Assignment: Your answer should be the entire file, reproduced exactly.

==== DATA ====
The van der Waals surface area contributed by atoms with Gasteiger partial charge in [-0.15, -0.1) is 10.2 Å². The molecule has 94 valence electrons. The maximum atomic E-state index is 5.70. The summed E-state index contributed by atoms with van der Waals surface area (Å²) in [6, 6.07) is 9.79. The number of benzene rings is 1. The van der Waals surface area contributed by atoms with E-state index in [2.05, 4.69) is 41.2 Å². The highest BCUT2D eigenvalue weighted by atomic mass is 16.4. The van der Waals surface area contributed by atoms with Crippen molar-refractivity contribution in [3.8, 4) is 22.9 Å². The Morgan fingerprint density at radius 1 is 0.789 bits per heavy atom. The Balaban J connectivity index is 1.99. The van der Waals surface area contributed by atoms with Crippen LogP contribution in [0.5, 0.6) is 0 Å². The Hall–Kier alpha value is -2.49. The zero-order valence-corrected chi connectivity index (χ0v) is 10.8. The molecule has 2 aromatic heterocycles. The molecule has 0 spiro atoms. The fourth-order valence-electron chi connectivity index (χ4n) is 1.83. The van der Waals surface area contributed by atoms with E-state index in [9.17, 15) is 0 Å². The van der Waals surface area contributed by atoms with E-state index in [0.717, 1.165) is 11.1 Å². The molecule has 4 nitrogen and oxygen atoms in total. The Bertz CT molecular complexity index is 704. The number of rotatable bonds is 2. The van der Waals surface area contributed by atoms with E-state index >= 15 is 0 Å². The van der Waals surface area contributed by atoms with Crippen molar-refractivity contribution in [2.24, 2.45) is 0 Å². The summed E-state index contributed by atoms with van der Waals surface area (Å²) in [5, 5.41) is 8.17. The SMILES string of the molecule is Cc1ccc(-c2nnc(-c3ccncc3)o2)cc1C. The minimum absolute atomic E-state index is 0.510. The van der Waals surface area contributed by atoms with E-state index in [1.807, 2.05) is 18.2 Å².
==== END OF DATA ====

The van der Waals surface area contributed by atoms with Gasteiger partial charge in [-0.15, -0.1) is 10.2 Å². The molecule has 94 valence electrons. The maximum atomic E-state index is 5.70. The summed E-state index contributed by atoms with van der Waals surface area (Å²) in [6, 6.07) is 9.79. The number of benzene rings is 1. The van der Waals surface area contributed by atoms with E-state index in [2.05, 4.69) is 41.2 Å². The highest BCUT2D eigenvalue weighted by atomic mass is 16.4. The van der Waals surface area contributed by atoms with Crippen molar-refractivity contribution in [3.8, 4) is 22.9 Å². The Morgan fingerprint density at radius 1 is 0.789 bits per heavy atom. The Balaban J connectivity index is 1.99. The van der Waals surface area contributed by atoms with Crippen LogP contribution in [0.5, 0.6) is 0 Å². The Hall–Kier alpha value is -2.49. The zero-order valence-corrected chi connectivity index (χ0v) is 10.8. The molecule has 2 aromatic heterocycles. The molecule has 0 spiro atoms. The fourth-order valence-electron chi connectivity index (χ4n) is 1.83. The van der Waals surface area contributed by atoms with E-state index in [9.17, 15) is 0 Å². The van der Waals surface area contributed by atoms with E-state index in [0.717, 1.165) is 11.1 Å². The molecule has 4 nitrogen and oxygen atoms in total. The Bertz CT molecular complexity index is 704. The number of rotatable bonds is 2. The van der Waals surface area contributed by atoms with E-state index >= 15 is 0 Å². The van der Waals surface area contributed by atoms with Crippen molar-refractivity contribution in [2.24, 2.45) is 0 Å². The summed E-state index contributed by atoms with van der Waals surface area (Å²) in [5, 5.41) is 8.17. The SMILES string of the molecule is Cc1ccc(-c2nnc(-c3ccncc3)o2)cc1C. The minimum absolute atomic E-state index is 0.510. The van der Waals surface area contributed by atoms with E-state index in [1.807, 2.05) is 18.2 Å².